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πότερον κ.τ.λ. Did they think him good? Or, thinking him bad, did they yet honour him?—ἔκρυπτον (sc.γῇ”) = “ἔθαπτον”: the word is specially suitable here to the covering with dust (256). Cp. O. C. 621κεκρυμμένος νέκυς”: El. 838κρυφθέντα” (of Amphiaraus swallowed up by the earth). Bellermann cites an inscr. from Smyrna (Rhein. Mus. 1872, 27 p. 465) “παίδων σε φίλαι χέρες, ὡς θέμις ἐστί, κρύψαν”. The impf. (‘were for burying’) refers to the motive present to the agent's mind when the act was undertaken: cp. 19ἐξέπεμπον” n.

ἀμφικίονας ναούς, temples surrounded by columns, an epith. marking their stateliness and splendour, as Eur. Andr. 1099ἐν περιστύλοις δόμοις” (of a temple), I. T. 406 “περικίονας ναούς”. The “ναὸς περίστυλος” or “περίπτερος” (so called because the ceiling of the colonnade projected like a wing, from the cella) had a colonnade on each of its four sides: the “ναὸς ἀμφιπρόστυλος”, only on two (front and back): but, though the latter would satisfy the word “ἀμφικίονας”, the poet doubtless meant the former.

κἀναθήματα, votive offerings, such as gold and silver vessels of all kinds; statues; bronze tripods, etc. (Cp.

Her. 1.50; Thuc. 6.46; Isae. or. 7 § 41.) The wealth of Delphi in “ἀναθήματα” is already proverbial in Il. 9.404; at Thebes the “Ἰσμήνιον” (O. T. 21) also seems to have been rich in them. After “ἀνάθημα” the gen. denotes either “ ἀναθείς” (as more oft.), or, as here, the divine owner.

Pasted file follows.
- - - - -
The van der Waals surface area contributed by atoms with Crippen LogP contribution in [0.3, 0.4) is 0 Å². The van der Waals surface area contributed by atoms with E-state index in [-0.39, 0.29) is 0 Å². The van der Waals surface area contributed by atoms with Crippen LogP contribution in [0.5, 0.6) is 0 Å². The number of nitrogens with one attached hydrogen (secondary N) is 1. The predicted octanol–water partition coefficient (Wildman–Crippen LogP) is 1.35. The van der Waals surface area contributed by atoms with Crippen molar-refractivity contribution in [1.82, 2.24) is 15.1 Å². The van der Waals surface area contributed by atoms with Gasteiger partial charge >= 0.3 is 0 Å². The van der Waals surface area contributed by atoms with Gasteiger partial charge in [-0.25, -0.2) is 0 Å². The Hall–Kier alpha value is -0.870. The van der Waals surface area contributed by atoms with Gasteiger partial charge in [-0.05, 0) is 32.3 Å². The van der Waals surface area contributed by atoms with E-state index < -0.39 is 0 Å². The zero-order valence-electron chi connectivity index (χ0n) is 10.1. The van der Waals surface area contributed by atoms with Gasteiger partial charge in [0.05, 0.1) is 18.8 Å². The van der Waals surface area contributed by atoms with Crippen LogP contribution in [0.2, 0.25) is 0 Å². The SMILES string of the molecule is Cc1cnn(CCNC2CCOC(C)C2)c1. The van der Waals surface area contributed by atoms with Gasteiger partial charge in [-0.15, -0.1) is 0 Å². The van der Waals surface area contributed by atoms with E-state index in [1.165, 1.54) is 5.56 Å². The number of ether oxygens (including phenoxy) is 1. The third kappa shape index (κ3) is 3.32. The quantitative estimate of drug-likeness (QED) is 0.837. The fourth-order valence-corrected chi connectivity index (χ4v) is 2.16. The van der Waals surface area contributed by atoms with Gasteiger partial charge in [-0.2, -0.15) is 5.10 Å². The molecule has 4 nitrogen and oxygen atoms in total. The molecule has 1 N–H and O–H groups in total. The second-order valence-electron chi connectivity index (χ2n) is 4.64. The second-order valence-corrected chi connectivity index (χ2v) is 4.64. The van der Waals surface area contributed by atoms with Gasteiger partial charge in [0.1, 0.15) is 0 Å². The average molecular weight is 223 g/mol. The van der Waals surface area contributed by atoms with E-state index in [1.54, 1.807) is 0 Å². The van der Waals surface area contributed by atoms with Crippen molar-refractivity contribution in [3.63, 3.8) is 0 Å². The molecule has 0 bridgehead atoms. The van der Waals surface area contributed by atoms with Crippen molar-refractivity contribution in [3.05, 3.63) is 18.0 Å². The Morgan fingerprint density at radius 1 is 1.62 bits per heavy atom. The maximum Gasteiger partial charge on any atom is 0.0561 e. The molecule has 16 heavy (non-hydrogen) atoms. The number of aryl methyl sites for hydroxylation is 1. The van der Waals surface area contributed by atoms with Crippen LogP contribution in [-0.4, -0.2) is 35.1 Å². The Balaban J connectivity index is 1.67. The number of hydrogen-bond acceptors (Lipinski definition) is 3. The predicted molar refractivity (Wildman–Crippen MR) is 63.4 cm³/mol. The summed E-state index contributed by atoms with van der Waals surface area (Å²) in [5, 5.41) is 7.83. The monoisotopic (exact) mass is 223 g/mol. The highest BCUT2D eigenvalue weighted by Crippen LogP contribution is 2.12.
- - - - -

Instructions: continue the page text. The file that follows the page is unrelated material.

γῆν ἐκείνων (depending on πυρώσων), i.e. the territory of Thebes (cp. on 199), since the land belongs to the “θεοὶ ἐγχώριοι” and “πολιοῦχοι”: not merely the “τεμένη” attached to their shrines.

νόμους διασκεδῶν, to scatter the laws abroad, i.e. to shatter the fabric of civil order: cp. Tennyson, Red ruin, and the breaking up of laws. Cic. Agr. 2. 37disturbare... legem.” So “διασκεδ”. of breaking up a treaty (O. C. 620), or a king's power (ib. 1341).

διασκεδῶν would suit “ἀναθήματα”, but could not possibly be joined with “γῆν” (as if the latter meant ‘State’): hence it must be taken with “νόμους” only.


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hide References (11 total)
  • Commentary references from this page (11):
    • Euripides, Andromache, 1099
    • Herodotus, Histories, 1.50
    • Sophocles, Antigone, 19
    • Sophocles, Electra, 838
    • Sophocles, Oedipus at Colonus, 1341
    • Sophocles, Oedipus at Colonus, 620
    • Sophocles, Oedipus at Colonus, 621
    • Sophocles, Oedipus Tyrannus, 21
    • Thucydides, Histories, 6.46
    • Homer, Iliad, 9.404
    • Cicero, On the Agrarian Law, 2.37
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